TORONTO - Ontario's English Catholic teachers have ratified an agreement to extend their contracts past the next provincial election.

Members of the Ontario English Catholic Teachers' Association voted 87 per cent in favour of the two-year extension, which gives them four per cent in raises and gives the Liberal government labour peace ahead of the June 2018 vote.

The deal also allocates $67 million over the two years for hiring more teachers.

Teachers' and education workers' contracts were set to expire this August, and OECTA becomes the third major education union to ratify extensions to August 2019.

Ontario's French teachers and education workers represented by the Canadian Union of Public Employees have also voted in favour of similar deals.

Elementary teachers, high school teachers and other support staff have all reached tentative deals with the government, but have not yet ratified them.

The last round of negotiations with the education unions saw support staff and elementary teachers staging work-to-rule campaigns and the government threatening to dock their pay.

The contract extensions are all contingent on amendments to bargaining legislation, which are expected to pass soon.

Details of various contracts either made public or leaked include four per cent in raises over the two years as well as a 0.5-per-cent lump sum payment.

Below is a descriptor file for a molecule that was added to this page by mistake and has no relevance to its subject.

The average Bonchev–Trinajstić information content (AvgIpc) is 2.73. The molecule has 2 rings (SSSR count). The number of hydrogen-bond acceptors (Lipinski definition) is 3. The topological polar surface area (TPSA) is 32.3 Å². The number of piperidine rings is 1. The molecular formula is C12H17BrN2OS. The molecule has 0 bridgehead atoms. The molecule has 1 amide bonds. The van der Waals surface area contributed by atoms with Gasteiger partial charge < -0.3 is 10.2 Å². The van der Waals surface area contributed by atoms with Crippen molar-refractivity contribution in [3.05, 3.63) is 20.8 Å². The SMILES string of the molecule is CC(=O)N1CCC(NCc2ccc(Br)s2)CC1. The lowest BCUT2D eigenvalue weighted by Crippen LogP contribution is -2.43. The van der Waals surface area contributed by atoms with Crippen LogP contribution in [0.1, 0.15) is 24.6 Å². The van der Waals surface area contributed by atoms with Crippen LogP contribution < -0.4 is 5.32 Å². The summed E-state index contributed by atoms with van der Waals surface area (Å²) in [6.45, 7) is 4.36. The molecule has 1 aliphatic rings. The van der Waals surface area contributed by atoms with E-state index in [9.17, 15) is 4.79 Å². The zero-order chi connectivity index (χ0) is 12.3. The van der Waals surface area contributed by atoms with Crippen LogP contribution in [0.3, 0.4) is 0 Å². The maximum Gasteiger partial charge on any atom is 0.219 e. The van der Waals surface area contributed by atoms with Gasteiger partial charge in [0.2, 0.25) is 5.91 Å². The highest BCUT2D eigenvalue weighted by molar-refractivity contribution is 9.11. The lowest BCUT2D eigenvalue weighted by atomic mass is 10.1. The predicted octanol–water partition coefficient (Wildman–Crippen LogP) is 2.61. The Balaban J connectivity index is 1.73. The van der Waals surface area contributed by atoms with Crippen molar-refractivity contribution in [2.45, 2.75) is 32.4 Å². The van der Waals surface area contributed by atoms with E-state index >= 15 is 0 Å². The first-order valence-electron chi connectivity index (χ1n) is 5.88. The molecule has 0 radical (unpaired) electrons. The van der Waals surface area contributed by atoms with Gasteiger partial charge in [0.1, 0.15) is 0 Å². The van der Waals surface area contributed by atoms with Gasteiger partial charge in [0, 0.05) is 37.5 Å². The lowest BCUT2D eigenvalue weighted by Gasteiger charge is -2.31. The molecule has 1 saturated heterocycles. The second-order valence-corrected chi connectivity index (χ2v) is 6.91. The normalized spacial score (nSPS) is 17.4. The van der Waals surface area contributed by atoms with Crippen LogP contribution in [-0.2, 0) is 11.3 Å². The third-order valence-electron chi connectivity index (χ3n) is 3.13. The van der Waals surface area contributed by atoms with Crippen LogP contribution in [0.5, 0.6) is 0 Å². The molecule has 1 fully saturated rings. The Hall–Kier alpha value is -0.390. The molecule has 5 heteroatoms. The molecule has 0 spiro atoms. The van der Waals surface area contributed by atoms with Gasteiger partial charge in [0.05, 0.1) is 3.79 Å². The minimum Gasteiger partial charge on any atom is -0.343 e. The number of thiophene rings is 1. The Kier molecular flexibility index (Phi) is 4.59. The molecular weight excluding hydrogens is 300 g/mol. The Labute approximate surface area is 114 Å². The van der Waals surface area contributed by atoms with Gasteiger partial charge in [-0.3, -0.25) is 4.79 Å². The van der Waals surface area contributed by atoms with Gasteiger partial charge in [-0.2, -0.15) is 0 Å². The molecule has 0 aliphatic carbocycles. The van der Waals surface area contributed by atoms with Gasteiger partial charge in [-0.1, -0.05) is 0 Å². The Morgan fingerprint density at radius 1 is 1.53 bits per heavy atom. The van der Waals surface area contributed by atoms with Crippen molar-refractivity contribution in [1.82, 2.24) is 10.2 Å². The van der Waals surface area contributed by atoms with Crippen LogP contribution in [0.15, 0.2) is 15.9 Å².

Their benefits are also set to rise by four per cent each year of the deal.

CUPE's deal also included a commitment from the government to invest $115 million over the two years in special education and hiring office, clerical, technical and custodial workers.

The tentative deal for the Elementary Teachers' Federation of Ontario included a commitment from the government to invest $89 million over the two years for school boards to hire special education teachers and for occasional teachers' professional development, early years special education support, and support for indigenous students, at-risk students and English-language learners.

ETFO's deal also includes an agreement from the government to cap full-day kindergarten classes at 30 students next year and 29 the year after. Currently, each school board must have an average full-day kindergarten class size of 26, but there is no cap.